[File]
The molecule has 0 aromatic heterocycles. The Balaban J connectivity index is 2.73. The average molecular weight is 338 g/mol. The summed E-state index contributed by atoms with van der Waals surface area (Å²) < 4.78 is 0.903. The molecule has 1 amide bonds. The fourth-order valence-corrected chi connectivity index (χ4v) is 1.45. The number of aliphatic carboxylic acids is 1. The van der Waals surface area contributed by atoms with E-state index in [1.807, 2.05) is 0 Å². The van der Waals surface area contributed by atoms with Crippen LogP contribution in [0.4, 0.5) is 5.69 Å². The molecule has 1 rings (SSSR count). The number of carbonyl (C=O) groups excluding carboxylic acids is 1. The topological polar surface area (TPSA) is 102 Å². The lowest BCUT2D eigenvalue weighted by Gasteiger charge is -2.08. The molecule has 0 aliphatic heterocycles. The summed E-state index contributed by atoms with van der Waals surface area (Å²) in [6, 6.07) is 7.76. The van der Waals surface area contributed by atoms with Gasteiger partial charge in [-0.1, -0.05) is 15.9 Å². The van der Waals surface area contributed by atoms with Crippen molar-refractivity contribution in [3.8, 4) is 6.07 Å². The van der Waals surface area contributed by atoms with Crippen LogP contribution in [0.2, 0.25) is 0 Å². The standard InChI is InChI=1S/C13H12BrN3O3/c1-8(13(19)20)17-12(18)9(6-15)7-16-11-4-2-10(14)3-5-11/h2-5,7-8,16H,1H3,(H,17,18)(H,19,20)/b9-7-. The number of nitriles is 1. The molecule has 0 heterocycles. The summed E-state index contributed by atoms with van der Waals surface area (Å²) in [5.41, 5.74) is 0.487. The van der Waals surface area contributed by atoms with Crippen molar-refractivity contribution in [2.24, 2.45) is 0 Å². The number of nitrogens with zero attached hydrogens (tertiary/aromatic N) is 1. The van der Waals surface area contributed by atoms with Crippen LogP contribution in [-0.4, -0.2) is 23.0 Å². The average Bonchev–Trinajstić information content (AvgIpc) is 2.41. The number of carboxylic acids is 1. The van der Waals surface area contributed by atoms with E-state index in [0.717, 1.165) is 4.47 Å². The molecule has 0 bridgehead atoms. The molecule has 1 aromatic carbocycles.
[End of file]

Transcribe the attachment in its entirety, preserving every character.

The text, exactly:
The molecule has 0 aromatic heterocycles. The Balaban J connectivity index is 2.73. The average molecular weight is 338 g/mol. The summed E-state index contributed by atoms with van der Waals surface area (Å²) < 4.78 is 0.903. The molecule has 1 amide bonds. The fourth-order valence-corrected chi connectivity index (χ4v) is 1.45. The number of aliphatic carboxylic acids is 1. The van der Waals surface area contributed by atoms with E-state index in [1.807, 2.05) is 0 Å². The van der Waals surface area contributed by atoms with Crippen LogP contribution in [0.4, 0.5) is 5.69 Å². The molecule has 1 rings (SSSR count). The number of carbonyl (C=O) groups excluding carboxylic acids is 1. The topological polar surface area (TPSA) is 102 Å². The lowest BCUT2D eigenvalue weighted by Gasteiger charge is -2.08. The molecule has 0 aliphatic heterocycles. The summed E-state index contributed by atoms with van der Waals surface area (Å²) in [6, 6.07) is 7.76. The van der Waals surface area contributed by atoms with Gasteiger partial charge in [-0.1, -0.05) is 15.9 Å². The van der Waals surface area contributed by atoms with Crippen molar-refractivity contribution in [3.8, 4) is 6.07 Å². The van der Waals surface area contributed by atoms with Crippen LogP contribution in [0.2, 0.25) is 0 Å². The standard InChI is InChI=1S/C13H12BrN3O3/c1-8(13(19)20)17-12(18)9(6-15)7-16-11-4-2-10(14)3-5-11/h2-5,7-8,16H,1H3,(H,17,18)(H,19,20)/b9-7-. The number of nitriles is 1. The molecule has 0 heterocycles. The summed E-state index contributed by atoms with van der Waals surface area (Å²) in [5.41, 5.74) is 0.487. The van der Waals surface area contributed by atoms with Crippen molar-refractivity contribution in [2.24, 2.45) is 0 Å². The number of nitrogens with zero attached hydrogens (tertiary/aromatic N) is 1. The van der Waals surface area contributed by atoms with Crippen LogP contribution in [-0.4, -0.2) is 23.0 Å². The average Bonchev–Trinajstić information content (AvgIpc) is 2.41. The number of carboxylic acids is 1. The van der Waals surface area contributed by atoms with E-state index in [0.717, 1.165) is 4.47 Å². The molecule has 0 bridgehead atoms. The molecule has 1 aromatic carbocycles.